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Who said it’s hard to find employment in the game industry?

The list:  http://jergames.blogspot.com/2007/09/3500-computer-game-industry-jobs.html

It is unlikely that this year’s Oscar ceremony will include an award for best animated actor in a film. But that has not stopped movie companies from pushing the boundaries of animation to make their synthetic characters seem as real as possible—even if those characters happen to be shape-shifting megaton robots, as in last summer’s Transformers special effects extravaganza.

The prospect of turning a lineup of toy action figures into a live-action film that kids would want to see (and their parents would want to take them to) was daunting, admits Industrial Light & Magic’s (ILM) Scott Benza, the animation supervisor for Transformers. He adds, “We all scratched our heads,” when we first heard about the project.

The names George Lucas and Regin Philbin don’t usually pop up in the same sentence, but both men will be popping out with separate 3-D TV presentations this Halloween.

LucasArts is teaming up with the Cartoon Network for 3-D versions of episodes of two original series on the net, “Out of Jimmy’s Head” and “Foster’s Home for Imaginary Friends.” As a bonus, viewers will get a sneak preview of the new LucasArts videogame “Thrillville: Off the Rails.”

Legendary Pics/Bryan Singer’s crowd don’t even know whether they’re going to make the movie yet – don’t believe the ‘we’re still on schedule’ spiel; it isn’t true, Warner Bros is still a little cautious to continue the series so it’s on indefinite hold– so its rash in the least to be talking Superman Returns 2 casting rumors, but this is a fun bit of gossip, so lets throw it out there.

“[There is] something lifeless about it,” he said in reference to motion-capture, the technique behind such movies as “The Polar Express.” “An interesting technique, but not successful.”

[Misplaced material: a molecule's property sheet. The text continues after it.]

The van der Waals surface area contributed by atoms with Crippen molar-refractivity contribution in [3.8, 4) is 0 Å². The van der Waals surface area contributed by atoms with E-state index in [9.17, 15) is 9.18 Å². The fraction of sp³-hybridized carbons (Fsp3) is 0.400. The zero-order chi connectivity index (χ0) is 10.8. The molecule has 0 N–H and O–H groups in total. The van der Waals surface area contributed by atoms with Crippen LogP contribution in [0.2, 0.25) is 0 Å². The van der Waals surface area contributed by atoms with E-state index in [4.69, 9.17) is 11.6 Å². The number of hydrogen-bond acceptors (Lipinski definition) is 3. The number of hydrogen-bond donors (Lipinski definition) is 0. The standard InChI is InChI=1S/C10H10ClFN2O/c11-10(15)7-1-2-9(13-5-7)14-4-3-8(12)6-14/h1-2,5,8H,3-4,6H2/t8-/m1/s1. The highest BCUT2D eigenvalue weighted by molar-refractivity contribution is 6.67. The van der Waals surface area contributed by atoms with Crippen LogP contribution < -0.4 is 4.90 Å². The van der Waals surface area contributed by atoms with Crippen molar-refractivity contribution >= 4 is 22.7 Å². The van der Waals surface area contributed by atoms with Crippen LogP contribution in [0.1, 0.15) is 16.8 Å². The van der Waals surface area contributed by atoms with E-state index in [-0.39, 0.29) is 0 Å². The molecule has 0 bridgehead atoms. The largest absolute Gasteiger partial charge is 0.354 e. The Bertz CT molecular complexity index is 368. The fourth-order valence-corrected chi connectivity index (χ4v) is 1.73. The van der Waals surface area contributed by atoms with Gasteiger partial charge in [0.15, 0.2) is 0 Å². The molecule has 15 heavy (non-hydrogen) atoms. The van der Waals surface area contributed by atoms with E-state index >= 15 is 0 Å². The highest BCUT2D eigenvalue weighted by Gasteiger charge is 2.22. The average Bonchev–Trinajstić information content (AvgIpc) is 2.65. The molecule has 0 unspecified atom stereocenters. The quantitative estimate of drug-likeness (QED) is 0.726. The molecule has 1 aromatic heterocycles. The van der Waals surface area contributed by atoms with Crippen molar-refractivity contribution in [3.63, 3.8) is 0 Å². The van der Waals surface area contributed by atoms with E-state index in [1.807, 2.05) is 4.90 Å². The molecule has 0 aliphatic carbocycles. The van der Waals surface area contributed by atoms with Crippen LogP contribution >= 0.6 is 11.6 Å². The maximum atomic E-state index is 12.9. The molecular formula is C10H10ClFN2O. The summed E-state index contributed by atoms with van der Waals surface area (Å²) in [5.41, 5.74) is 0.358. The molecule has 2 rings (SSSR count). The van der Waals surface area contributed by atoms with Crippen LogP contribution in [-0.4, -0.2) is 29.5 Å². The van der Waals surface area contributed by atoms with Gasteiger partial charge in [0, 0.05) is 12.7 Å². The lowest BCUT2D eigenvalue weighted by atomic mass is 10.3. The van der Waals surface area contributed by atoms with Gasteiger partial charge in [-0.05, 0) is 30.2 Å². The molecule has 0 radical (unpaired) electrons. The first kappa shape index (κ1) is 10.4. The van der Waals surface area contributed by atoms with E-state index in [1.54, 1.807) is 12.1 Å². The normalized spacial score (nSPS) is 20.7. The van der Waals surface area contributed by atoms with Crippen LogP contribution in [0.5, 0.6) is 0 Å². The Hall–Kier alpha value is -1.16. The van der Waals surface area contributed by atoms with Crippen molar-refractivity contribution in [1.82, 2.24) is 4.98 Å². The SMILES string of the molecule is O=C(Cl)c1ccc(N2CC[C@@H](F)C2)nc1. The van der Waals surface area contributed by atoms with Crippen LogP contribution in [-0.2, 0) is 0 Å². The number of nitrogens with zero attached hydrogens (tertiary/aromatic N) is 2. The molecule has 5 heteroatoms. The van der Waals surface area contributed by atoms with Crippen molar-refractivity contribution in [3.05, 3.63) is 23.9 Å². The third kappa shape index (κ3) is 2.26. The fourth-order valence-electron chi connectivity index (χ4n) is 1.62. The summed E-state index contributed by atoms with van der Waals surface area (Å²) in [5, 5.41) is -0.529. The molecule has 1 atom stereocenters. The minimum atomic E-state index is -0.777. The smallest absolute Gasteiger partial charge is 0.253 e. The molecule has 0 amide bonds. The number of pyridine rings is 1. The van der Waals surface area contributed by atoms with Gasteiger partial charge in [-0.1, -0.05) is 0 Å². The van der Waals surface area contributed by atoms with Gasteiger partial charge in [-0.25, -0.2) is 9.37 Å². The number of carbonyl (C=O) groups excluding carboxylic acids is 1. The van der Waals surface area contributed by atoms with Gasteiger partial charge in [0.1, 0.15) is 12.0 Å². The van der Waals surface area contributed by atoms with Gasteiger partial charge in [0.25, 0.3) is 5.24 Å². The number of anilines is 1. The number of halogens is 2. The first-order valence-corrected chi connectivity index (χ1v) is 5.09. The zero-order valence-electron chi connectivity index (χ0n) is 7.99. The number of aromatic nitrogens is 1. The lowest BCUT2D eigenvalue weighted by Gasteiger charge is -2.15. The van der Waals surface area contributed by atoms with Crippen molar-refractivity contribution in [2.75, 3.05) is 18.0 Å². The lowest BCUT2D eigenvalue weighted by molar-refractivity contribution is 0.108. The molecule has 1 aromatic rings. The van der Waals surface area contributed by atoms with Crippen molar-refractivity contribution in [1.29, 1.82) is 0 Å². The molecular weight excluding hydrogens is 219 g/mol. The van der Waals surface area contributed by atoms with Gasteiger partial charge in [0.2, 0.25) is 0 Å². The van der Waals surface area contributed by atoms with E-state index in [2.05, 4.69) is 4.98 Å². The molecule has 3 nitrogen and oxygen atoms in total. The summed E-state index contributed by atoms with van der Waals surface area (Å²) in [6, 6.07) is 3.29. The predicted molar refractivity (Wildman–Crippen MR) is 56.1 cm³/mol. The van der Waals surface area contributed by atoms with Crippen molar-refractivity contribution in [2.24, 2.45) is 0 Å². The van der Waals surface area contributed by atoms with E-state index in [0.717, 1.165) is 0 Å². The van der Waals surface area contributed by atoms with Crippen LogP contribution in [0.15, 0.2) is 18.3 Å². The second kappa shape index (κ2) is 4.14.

The man responsible for bringing Roger Rabbit, Simba and Shrek to the big screen spoke about his work with animated blockbusters yesterday afternoon in Kresge Auditorium. Jeffrey Katzenberg, the current CEO of DreamWorks Animation SKG, spoke to an audience including computer science, pre-business and film-focused students in “A Conversation with Jeffrey Katzenberg,” an event sponsored by the Film and Media Studies Program.

American actress Michelle Rodriguez – coming to New Zealand this month to film James Cameron’s latest big movie – has to be home in time for Christmas so she can go to jail.

Rodriguez, 29, best known for her tough-girl roles in television series Lost, and the film Girlfight, has been sentenced to six months in jail for violating her probation from previous drink-driving and hit-and-run offenses.

Her other main film roles have been The Fast and the Furious and Blue Crush but the show business newspaper Variety recently reported that Academy Award-winning filmmaker Cameron had added Rodriguez to his cast for the science fiction film Avatar.

(Source: latimes.com)  In an untimely display of union infighting, the  head of the alliance representing Hollywood’s technical workers publicly rebuked the leaders of the Writers Guild of America, West on Thursday over proposed strike rules.

Thomas C. Short, president of the International Alliance of Theatrical Stage Employees, blasted a strike rule recently adopted by the guild that prohibits its members from starting work on new animated features once a strike begins, including those working under an agreement with another guild.

Although the Writers Guild has contracts for prime-time animated TV shows including “The Simpsons,” most animated features are covered under Animation Guild Local 839, which is part of Short’s alliance.

This was an incredibly valuable lesson in the workflow for polishing an animated feature, which has some lessons we can directly employ for our own peer-review processes. The initially self-deprecating yet entertaining animator Andy Schmidt took us through the challenges of creating the characters for Ratatouille, (namely, how to turn vermin into an appealing character) before moving on to Pixar’s general approach to taking a scene through various levels of polish.

Notes on Pixar character development:

Each character was given a signature movement style to differentiate themselves from one another, this is something that would be great to explore with a game containing only a few diverse characters, as game animation is often diluted to facilitate sharing among multiple characters.

When I asked Jeffrey Wells of Hollywood-Elsewhere.com to pipe in on the Oscar race for Best Animated Feature, he brought up a fascinating question: Is “Beowulf” eligible?

Jeff saw a reel of footage yesterday and it “may not, according to the Academy’s ‘Rule Seven,’ be an animated film,” he warns. “It’s a real eyeball-popper and clearly something else in the realm of animation — each and every frame is, in fact, animated by the standard of digital animation — but the Academy seems to be saying that any film that starts with live action footage and then uses digital animation to enhance or augment that footage (like Richard Linklater’s ‘Waking Life’ and ‘A Scanner Darkly’) is not eligible.

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